Three Women With Ties to Universities in the United States Win Windham-Campbell Prizes

Windham-Campbell PrizesThe Beinecke Rare Book and Manuscript Library at Yale University has announced the eight winners of this year’s Windham-Campbell Prizes in the fields of fiction, nonfiction, drama, and poetry. Each winner will receive a $165,000 prize at an international literary festival at Yale in September.

Six of the eight winners of this year Windham-Campbell Prizes are women. Three have ties to academic institutions in the United States.

Lorna Goodison, a winner of a poetry prize, is a professor emerita at the University of Michigan, where she served as the Lemuel A. Johnson Professor of English and African and Afro-American studies. She currently serves as poet laureate of the nation of Jamaica. Professor Goodison has published 13 collections of poetry including Supplying Salt and Light (McClelland & Stewart, 2013).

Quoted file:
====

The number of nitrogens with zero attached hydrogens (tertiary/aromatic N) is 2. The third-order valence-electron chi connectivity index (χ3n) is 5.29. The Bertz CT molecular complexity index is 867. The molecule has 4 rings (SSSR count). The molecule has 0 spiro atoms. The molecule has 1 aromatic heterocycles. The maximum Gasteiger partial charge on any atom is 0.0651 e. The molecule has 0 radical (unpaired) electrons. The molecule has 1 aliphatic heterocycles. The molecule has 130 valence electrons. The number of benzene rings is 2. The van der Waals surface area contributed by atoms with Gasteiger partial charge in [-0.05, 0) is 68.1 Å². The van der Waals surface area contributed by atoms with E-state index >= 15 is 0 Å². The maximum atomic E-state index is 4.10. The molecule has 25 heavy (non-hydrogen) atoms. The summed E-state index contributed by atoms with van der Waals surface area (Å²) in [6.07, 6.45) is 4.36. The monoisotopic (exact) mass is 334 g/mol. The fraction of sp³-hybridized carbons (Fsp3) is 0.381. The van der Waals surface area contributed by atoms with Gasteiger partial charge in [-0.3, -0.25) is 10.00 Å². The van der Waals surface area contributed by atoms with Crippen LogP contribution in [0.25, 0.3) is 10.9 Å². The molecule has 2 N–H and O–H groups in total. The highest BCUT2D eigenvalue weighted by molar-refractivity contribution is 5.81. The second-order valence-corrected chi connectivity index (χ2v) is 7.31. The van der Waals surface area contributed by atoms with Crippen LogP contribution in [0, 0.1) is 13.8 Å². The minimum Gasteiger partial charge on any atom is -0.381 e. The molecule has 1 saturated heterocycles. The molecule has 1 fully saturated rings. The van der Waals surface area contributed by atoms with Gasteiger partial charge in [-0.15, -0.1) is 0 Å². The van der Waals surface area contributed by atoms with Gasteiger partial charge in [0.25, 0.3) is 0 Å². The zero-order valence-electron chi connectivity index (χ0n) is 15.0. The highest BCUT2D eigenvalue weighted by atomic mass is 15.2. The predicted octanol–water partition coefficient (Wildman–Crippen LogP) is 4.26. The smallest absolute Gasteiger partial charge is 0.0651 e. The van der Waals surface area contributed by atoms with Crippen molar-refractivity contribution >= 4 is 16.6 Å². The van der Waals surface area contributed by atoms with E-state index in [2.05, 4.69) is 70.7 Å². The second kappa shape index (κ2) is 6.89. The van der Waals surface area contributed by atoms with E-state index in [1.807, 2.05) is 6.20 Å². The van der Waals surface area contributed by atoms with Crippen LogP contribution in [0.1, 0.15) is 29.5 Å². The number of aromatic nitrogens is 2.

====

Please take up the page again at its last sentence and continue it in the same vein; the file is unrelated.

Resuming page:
Cathy Park Hong also won a Windham-Campbell Prize in poetry. A native of Los Angeles, she is the author of three collections of poetry including Engine Empire (W.W. Norton & Company, 2012). Professor Hong teaches in master of fine arts degree program in creative writing at Rutgers University in Newark, New Jersey. Professor Hong is a graduate of Oberlin College in Ohio and holds a master of fine arts degree in creative writing from the Iowa’s Writers’ Workshop.

Suzan-Lori Parks won an award in the drama category. She is a professor of creative writing at the Tisch School of the Arts at New York University. Parks is a graduate of Mount Holyoke College in South Hadley, Massachusetts. She is a former MacArthur Foundation “Genius Award” winner. Professor Parks was awarded the Pulitzer Prize in 2002 for her play “Topdog/Underdog.” In addition to her plays, Parks is the author of the novel Getting Mother’s Body (2003).

The other women winners are all from the United Kingdom: Sarah Bakewell, Olivia Liang, and Jennifer Nansubuga Makumbi.

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